This morning was the annual "Renewal of Vows and Chrism Mass" at the Cathedral. That means that most of the clergy in the Diocese gather to renew our Ordination Vows. Also during the service, the Bishops bless the oil that is used through the year for Chrismation and Unction. All the clergy tote bottles to the service to have them filled for the year's supply. (Of course, plenty more is kept at the Cathedral in case we run out.) It's an interesting tradition that helps remind us all of our connection to the Bishops and the Diocesan family.
Every year before the service Christian Swayne, OHC, sits in a side-chapel to hear Confessions before the service. Usually I take advantage of this opportunity to receive the Sacrament of Reconciliation (aka "Confession"), but this year I didn't for two reasons: 1) I arrived at the Cathedral about 15 minutes before the service, and didn't feel like I was in the right head-space to confess for that reason, and 2) I couldn't think of anything specific to confess this year. Of course, often when I've gone for this sacrament I've confessed something vague and innocuous, which has some value, but it's not what we usually imagine Confession is for. As I sat in my Cathedral box-pew, I decided that Reconciliation is best received after suitable preparation, which I hadn't really done, so I should just try again next year.
The service itself was mostly about faithfulness and discipleship--worthy themes to preach to a church full of priests--but I wasn't really moved until I went up for Communion and passed through the choir while they sang some particularly lovely canticle (a setting of Ubi Caritas, I believe). At that moment, ascending the steps into the chancel and surrounded at once by the choir, the stain glass, so many clergy friends, and immanent Communion, I smiled and tilted my head back to drink it all in.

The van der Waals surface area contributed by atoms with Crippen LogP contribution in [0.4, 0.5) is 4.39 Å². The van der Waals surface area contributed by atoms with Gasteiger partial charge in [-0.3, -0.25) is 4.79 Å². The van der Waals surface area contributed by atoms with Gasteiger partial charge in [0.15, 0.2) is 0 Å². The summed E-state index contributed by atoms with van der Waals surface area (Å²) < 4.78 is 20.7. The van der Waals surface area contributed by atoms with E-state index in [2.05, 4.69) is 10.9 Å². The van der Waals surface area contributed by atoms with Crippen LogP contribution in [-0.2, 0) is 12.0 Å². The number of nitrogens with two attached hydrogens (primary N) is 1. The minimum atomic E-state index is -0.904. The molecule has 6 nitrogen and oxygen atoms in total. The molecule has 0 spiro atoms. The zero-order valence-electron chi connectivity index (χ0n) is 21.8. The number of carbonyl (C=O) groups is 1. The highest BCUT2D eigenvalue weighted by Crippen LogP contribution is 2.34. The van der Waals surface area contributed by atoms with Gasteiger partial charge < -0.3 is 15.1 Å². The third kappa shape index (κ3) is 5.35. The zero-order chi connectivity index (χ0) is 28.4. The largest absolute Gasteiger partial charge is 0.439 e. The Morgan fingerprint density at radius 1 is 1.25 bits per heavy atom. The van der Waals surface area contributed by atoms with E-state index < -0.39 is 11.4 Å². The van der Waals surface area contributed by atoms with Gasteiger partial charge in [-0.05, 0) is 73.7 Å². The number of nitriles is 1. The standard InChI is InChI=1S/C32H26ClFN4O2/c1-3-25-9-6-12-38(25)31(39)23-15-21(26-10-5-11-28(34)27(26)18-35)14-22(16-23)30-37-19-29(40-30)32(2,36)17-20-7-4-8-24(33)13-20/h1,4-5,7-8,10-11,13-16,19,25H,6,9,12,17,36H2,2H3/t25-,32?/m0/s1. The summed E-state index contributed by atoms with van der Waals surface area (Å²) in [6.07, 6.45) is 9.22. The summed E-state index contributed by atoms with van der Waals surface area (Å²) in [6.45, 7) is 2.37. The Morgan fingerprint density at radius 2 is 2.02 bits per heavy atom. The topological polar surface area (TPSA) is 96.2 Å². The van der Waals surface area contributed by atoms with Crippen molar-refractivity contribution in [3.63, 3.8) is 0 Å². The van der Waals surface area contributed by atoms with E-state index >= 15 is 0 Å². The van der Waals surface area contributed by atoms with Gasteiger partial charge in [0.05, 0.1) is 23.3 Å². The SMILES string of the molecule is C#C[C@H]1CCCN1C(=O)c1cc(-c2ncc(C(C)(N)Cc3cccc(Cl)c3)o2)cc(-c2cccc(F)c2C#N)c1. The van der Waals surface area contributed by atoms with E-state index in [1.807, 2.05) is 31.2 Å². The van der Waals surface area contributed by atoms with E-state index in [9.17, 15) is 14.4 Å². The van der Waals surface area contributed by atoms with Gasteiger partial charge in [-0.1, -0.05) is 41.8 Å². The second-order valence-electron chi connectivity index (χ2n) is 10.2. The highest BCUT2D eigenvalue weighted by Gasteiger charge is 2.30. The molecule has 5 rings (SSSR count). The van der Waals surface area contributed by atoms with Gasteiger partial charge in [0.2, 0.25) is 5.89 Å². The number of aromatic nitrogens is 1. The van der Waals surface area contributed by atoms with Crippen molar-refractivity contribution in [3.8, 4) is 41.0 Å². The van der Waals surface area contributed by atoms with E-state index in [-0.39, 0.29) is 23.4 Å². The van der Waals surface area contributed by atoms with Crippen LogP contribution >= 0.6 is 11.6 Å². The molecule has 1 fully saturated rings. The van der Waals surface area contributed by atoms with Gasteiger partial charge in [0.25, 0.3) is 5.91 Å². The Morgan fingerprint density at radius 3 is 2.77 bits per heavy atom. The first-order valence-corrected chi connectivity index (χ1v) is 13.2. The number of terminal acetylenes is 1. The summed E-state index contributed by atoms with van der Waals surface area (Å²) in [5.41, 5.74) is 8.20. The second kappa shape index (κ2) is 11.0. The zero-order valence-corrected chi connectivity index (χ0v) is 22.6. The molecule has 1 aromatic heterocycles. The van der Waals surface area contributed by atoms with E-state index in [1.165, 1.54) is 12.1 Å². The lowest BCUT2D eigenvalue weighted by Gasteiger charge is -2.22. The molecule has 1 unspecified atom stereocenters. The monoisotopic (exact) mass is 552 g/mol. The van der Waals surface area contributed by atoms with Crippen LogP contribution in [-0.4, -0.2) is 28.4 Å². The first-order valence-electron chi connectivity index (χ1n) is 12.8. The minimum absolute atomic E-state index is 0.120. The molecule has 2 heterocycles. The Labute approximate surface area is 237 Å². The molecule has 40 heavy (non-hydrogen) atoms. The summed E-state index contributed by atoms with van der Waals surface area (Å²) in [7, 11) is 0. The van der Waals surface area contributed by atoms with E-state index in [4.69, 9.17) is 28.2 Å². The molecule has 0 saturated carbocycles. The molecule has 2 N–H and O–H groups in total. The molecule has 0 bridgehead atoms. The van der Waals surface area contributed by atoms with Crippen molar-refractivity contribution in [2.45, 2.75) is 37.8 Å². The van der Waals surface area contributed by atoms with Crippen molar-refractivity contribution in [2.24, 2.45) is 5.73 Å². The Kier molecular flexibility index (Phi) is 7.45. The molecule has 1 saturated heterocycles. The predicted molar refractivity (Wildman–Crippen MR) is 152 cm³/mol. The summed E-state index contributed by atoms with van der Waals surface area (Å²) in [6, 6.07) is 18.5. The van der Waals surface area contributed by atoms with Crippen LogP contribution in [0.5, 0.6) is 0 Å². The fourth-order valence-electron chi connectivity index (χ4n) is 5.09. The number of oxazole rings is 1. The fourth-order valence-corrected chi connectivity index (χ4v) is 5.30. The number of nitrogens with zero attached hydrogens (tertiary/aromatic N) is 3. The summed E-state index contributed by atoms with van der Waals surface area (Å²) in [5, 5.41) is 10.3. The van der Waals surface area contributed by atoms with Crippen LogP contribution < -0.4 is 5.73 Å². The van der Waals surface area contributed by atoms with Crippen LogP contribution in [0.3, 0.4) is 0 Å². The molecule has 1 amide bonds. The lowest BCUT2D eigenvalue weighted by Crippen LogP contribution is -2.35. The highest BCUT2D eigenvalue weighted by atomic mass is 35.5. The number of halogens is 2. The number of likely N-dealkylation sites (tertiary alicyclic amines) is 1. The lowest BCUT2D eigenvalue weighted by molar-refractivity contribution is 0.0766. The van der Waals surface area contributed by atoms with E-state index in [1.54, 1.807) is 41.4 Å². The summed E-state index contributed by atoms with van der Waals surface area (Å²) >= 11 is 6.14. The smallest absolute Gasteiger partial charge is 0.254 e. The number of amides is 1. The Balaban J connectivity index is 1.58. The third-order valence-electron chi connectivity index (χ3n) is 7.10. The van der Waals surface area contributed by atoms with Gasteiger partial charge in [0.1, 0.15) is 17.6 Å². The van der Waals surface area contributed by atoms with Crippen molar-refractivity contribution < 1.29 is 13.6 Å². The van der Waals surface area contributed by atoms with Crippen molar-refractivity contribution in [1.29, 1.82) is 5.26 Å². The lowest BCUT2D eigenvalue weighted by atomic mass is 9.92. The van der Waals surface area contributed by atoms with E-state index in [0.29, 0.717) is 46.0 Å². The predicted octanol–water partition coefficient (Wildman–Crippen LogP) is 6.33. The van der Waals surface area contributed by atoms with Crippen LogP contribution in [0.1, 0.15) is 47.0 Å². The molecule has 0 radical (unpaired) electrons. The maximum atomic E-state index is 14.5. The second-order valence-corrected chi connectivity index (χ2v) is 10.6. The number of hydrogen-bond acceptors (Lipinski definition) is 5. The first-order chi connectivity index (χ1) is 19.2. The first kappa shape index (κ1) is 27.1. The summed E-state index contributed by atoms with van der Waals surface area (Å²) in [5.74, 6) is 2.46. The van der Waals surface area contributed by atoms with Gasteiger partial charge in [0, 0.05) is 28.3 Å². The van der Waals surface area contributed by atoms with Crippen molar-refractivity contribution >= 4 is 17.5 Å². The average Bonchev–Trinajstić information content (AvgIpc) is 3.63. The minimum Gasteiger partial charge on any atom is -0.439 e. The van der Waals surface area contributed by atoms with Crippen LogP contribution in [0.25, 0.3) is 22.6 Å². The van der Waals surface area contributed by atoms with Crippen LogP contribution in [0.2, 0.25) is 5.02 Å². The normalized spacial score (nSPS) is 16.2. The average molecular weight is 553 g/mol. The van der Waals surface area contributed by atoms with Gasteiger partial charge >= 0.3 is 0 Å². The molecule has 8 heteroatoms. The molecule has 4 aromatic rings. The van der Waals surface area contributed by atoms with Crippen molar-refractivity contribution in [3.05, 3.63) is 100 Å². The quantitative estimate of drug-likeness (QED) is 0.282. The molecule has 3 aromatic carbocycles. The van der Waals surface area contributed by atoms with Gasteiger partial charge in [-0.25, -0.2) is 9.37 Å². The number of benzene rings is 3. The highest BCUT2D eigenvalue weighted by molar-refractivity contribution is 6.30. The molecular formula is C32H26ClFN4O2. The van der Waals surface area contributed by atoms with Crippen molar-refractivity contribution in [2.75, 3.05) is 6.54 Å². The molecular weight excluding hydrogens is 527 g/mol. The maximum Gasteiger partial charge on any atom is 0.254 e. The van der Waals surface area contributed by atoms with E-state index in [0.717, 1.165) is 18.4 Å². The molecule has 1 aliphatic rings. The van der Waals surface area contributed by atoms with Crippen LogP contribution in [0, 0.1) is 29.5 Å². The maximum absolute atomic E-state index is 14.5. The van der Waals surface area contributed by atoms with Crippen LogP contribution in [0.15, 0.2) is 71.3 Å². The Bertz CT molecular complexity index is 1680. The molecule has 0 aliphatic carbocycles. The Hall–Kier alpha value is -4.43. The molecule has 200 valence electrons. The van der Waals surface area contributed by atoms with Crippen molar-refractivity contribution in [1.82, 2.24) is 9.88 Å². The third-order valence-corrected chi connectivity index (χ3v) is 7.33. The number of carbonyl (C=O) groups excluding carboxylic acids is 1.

Then God pulled the rug out from my comfortable ego. By the time today was done I was made aware of several ways in which I failed people. Basically, several different people, in all love and charity, confronted me about some things I've failed to take care of recently. It's nothing that really hurts people or things in a major way, but it's just stuff where I let people down. I was expected to do certain things and I failed. I had to apologize and promise to do better. More than that, I was able to come up with some ways of correcting my behavior so that I should get a better result next time.
This kind of correction is hard. But, you know, we priest-types are always asking our people to accept loving criticism, and that's pretty hypocritical if we aren't willing to accept some ourselves. A senior priest told me a few months ago, "You need people to tell you when you are being an ass hole." So true.
The place where I really learned how to take criticism well was CPE. CPE (Clinical Pastoral Education) is a training program for clergy that involves a combination of supervised pastoral care (in the form of chaplaincy) and what amount to group and individual therapy. One of the key experiences in this is learning how to criticize your peers and receive criticism in a healthy way. This is very, very difficult. But in CPE we spent literally hours and hours sitting in a circle listening to others criticize us. It's brutal. But if you survive, it's because you've developed a way to receive and process critique (and all the emotions that go with it).
Of course, some clergy would say that you should never admit to making mistakes in public unless you really must, because it undermines people's trust in your competence. But I think that's just baloney--if we can't repent openly, how is anyone else going to learn to do it? We are called to be models of the Christian life, after all, and that means continual amendment of life!
So now I need to get some cat litter and then work on a project due tomorrow morning that I have been procrastinating on. God help me, a sinner!